Most tourists do Reykjavík and the Golden Circle tour that goes as far east as The Þingvellir National Park. Once past this area, the population and number of tourists greatly diminishes. From this day until our return to Reykjavík on Day 14 was much more relaxed with few people in sight except in the small towns along the route, and a few of the more popular attractions. Even those had relatively few people all things considered.
This part of the tour was still on Route-1, which is a very nice, smooth paved 2-lane road with very little traffic.
This was taken during a drive through the Þjórsárdalur valley which doesn't have any particular destinations, but the route is beautiful and has many places to just stop and take in the beauty. Here we are relaxing in a meadow. The funky Icelandic alphabet has several unique characters that take some getting used to. The letter Þ is pronounced like a th. In alot of the tour books and maps written in English, this valley would be spelled Thjorsardalur Valley. I won't even attempt to pronounce it.
This is one of the more popular waterfalls in Iceland. The cool thing about this one is that you can walk behind it.
Well, you can walk behind it if you don't mind getting wet from the spray:
This fall is a sister to Seljalandsfoss just a few hundred yards away from the main parking lot. I think it is even more beautiful since it's partially hidden from view. Many tourists miss this one unfortunately.
The drive from Seljalandsfoss to Vik travels along the coast with some beautiful mountains on the inside. We just stopped at a few places to snap photos like this. There were dozens of little water falls along this route. It's common for someone to build a farm house near one of these falls. I suppose it provides them with crystal clear glacier water and their own impressive view.
This is a small peninsula near the town of Vik. Its main attraction is the tall cliffs where you can see the arch with the hole. The cliffs are also home to many nesting birds including the arctic tern and puffins. We did not see any puffins here during our visit, but the views were still breathtaking.
This is one of the black sand beaches of Iceland. It's more like small pebbles than sand.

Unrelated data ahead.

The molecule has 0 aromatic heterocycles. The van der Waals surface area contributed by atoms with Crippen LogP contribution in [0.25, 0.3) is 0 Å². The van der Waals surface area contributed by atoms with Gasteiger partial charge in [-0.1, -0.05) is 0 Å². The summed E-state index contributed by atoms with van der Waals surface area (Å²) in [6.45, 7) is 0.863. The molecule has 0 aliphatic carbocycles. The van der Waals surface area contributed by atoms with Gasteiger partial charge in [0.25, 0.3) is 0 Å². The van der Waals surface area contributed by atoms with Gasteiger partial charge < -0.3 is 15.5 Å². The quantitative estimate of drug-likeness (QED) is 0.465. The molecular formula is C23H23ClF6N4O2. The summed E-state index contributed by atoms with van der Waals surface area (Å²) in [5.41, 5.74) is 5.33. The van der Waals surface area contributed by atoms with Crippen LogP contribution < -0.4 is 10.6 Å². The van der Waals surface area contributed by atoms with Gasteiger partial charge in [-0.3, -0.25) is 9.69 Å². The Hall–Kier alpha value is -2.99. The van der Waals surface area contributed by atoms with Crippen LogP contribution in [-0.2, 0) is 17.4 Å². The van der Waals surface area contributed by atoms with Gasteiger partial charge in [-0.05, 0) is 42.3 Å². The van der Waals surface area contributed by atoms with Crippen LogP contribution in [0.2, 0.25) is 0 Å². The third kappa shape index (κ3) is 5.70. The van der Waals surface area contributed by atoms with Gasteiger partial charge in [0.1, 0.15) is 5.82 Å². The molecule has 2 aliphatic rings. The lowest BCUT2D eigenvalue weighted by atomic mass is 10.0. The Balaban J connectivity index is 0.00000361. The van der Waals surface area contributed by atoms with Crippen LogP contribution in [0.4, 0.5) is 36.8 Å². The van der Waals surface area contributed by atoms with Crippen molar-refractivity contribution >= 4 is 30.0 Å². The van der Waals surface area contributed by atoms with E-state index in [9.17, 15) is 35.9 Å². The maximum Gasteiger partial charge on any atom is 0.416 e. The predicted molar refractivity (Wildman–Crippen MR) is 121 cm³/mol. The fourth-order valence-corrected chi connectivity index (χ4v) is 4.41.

As you can see from Kelly's attire, this location was one of the coldest on the island. They say it's also one of the wettest. It seems that anywhere on the south and west coast was very cold, windy, and rainy. As soon as you move inland a little bit, it gets warm, sunny and calm.
Vik is the southern most village in Iceland and has a population of only 300. These two photos were shot in a church parking lot at the top of a hill overlooking the town. One of the most beautiful towns we visited.
Part of the drive on towards Höfn is just a desolate lava wasteland. Some of the formations are pretty cool to look at. Alot of people do Iceland in campers, or cars and just camp out wherever they can find a place to stop. This area was a popular place to stop, and to pass the time, campers stack lava rocks into piles for fun.
Another of the more popular waterfalls.
We did a "Superjeep" tour of the famous volcano that erupted in 2010 that shut down all the air travel to and from Europe that summer. The area has no real roads and requires a serious 4-wheel drive vehicle to navigate it. You really can't get there otherwise.
There is no cinder cone remaining and it's hard to even tell there was a volcano there at one time. What's left is just a valley of lava flows surrounded by mountains and glaciers. It's very beautiful though, and in 5 years since the eruption, it's amazing how much foliage has returned to the area.
This is the one icelandic word I was determined to learn how to pronounce. Our guide threatened to make us do push-ups if we couldn't get it right by the end of the tour. The word is a combination of three Iceland words: Island-Mountain-Glacier. It goes something like Aya-Flakya-Yo-Ka . This isn't entirely correct since there are some unique sounds in the Flakya and Yo-ka that have no English equivalent. The best pronouncation explanation I found is here: Eyjafjallajökull pronouncation
Further along the coast, we passed a farm that advertised horses for rent. We had plenty of time so we stopped for a few hours to ride in the hills above the farm. The Icelandic horses are smaller than most of the ones I've seen in the US, and they have a unique gait that is very smooth. Even in a full gallop, it's a much smoother ride than what I recall from the few times I've ridden horses in the US. I have very little riding experience, but I was very comfortable even when we kicked it in to 5-gear. This was a spur-of-the-moment thing we did and turned out to be one of our best days.